Load Voices

Text to Speech: For C# and VB NET Students


Now that you have a form designed, we'll use the form load event to populate the combo box with Voices found on the system. First, though you need to add a reference to System.Speech.Synthesis, which is the technology we're going to use for the speech part of our program.

In the Solution Explorer to the right of Visual Studio, right-click on the References item and select Add Reference:

The Solution Explorer in Visual Stuido showing how to add a reference

You'll see this dialog box appear, the Reference Manager:

The Reference Manager dialog box

Click on the Browse button in the bottom right. The Speech file you need is buried deep in the operating system. Navigate to this location on your computer (Windows 10):

C:\Program Files (x86)\Reference Assemblies\Microsoft\Framework\.NETFramework\

You should see folders that start with a "v" for version:

Windows Explorer showing folders in the NET Framework directory

Double-click on the latest version with numbers, 4.7.2 in the image above. Now scroll down and locate the following file:


Select the file and click Add:

The System.Speech.dll being selected for a Visual Studio project

You'll be taken back to the Reference Manager dialog box:

The Reference Manager dialog box with System.Speech.dll selected

Make sure there is a check in the box for System.Speech.dll. Click OK and then have a look at your References section again in the Solution Explorer. You should see a one for System.Speech:

The Solution Explorer in Visual Studio with a System.Speech reference added

Now that we have a reference to the Speech component, we can do some coding.

Click on your form to select it. In the properties area, click on the lightning bolt to see a list of events. Double click the Load one:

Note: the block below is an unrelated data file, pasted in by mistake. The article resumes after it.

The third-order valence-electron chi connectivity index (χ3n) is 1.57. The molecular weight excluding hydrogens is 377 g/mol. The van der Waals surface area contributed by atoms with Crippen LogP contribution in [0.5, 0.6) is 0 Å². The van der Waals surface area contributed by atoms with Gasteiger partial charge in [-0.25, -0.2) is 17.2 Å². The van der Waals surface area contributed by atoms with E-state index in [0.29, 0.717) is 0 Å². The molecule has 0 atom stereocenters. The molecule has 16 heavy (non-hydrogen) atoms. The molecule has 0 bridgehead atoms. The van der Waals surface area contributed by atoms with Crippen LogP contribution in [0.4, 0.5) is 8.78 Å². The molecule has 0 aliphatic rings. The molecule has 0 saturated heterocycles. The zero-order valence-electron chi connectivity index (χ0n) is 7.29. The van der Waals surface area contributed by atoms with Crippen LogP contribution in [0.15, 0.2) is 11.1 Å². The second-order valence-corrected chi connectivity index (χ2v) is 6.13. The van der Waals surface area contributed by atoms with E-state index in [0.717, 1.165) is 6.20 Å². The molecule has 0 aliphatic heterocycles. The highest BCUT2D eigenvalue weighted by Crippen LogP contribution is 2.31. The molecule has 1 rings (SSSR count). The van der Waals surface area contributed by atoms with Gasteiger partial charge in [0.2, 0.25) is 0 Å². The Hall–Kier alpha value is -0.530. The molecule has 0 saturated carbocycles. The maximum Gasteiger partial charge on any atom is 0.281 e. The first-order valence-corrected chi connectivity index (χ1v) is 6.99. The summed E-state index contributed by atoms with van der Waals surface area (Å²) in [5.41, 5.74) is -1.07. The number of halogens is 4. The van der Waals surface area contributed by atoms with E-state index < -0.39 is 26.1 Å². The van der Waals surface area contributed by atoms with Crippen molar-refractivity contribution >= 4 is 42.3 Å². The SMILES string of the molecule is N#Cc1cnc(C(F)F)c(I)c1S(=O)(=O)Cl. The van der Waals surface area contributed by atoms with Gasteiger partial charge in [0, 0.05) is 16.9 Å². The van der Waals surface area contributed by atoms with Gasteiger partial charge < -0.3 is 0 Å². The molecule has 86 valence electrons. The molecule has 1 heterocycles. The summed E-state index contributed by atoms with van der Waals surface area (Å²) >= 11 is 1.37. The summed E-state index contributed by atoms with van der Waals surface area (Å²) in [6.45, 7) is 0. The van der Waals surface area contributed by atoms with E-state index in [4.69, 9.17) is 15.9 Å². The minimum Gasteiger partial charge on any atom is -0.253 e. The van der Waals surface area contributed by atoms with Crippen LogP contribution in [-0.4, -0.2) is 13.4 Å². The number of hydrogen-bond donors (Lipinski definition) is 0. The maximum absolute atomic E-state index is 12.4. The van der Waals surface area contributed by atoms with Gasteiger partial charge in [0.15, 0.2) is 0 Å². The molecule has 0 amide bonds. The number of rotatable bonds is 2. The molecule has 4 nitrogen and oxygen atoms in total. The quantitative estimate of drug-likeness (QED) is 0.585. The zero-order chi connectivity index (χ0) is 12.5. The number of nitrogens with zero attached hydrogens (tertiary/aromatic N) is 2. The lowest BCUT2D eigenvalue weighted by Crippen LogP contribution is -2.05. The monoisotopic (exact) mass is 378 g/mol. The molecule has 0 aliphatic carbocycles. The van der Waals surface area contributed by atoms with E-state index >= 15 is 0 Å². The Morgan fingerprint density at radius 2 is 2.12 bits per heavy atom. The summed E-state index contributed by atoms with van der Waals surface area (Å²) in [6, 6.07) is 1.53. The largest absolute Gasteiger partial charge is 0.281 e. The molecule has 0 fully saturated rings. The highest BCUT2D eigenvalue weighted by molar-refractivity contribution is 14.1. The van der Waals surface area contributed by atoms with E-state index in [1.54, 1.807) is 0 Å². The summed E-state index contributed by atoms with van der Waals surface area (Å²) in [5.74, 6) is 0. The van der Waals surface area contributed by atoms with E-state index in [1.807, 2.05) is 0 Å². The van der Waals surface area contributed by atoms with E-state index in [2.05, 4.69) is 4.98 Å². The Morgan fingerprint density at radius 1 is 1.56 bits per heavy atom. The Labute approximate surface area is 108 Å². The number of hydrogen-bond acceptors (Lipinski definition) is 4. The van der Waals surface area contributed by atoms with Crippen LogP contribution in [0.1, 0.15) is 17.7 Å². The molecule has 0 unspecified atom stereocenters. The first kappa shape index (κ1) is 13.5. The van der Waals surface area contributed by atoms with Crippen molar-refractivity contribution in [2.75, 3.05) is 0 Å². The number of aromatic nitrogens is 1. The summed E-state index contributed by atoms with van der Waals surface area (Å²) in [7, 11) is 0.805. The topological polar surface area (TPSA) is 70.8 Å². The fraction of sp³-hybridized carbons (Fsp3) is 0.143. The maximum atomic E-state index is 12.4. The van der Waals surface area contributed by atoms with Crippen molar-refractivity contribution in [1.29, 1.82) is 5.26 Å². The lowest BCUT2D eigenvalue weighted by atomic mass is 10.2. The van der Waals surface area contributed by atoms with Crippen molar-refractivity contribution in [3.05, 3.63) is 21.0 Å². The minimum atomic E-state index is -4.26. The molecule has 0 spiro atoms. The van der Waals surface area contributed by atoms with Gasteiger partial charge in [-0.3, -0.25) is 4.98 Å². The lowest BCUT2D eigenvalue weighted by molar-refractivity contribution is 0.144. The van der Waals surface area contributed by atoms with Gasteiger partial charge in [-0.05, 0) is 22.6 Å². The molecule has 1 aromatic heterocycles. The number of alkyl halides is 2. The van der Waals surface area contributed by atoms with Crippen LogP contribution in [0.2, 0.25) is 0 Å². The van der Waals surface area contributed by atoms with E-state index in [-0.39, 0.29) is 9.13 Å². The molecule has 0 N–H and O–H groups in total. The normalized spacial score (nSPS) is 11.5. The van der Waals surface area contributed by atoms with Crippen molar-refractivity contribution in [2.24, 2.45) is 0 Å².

The Load event for a Windows Forms project

In the coding window, add this right at the top in C#, with all your other using statement:

using System.Speech.Synthesis;

Add this in Visual Basic .Net, just above Public Class Form1:

Imports System.Speech.Synthesis

Your coding window should look like this in C# (you can delete greyed-out using statement to leave just the three in the image below):

C# code with the Form Load event showing

And this in VB Net:

VB Net code with the Form Load event showing

(ASIDE: There is a newer speech technology called Azure Speech Service. But this involves signing up for a free 30-day trial. After that, you may be charged, depending on what you want to do. See this page for more details: https://docs.microsoft.com/en-gb/azure/cognitive-services/speech-service/ We're using the System Speech Synthesis built in to Windows 10. )

Now add this line inside of the Class but outside the Form Load event.


SpeechSynthesizer synthVoice;

VB Net

Dim synthVoice As SpeechSynthesizer

SpeechSynthesizer is a class that has all the speech properties and methods we need for our program. We're calling it synthVoice. We need to access it in a few places, which is why it's set up outside of the Form Load event.

The first thing we can do is to create a new object from our SpeechSynthesizer class. Add this to your form load event in C#:

synthVoice = new SpeechSynthesizer();

And this in VB Net:

synthVoice = New SpeechSynthesizer()

What we can do is to use a for each loop to get all the voices installed on the computer. We'll then add them to the combo box.

The for each loop is this in C#:

foreach (InstalledVoice voice in synthVoice.GetInstalledVoices())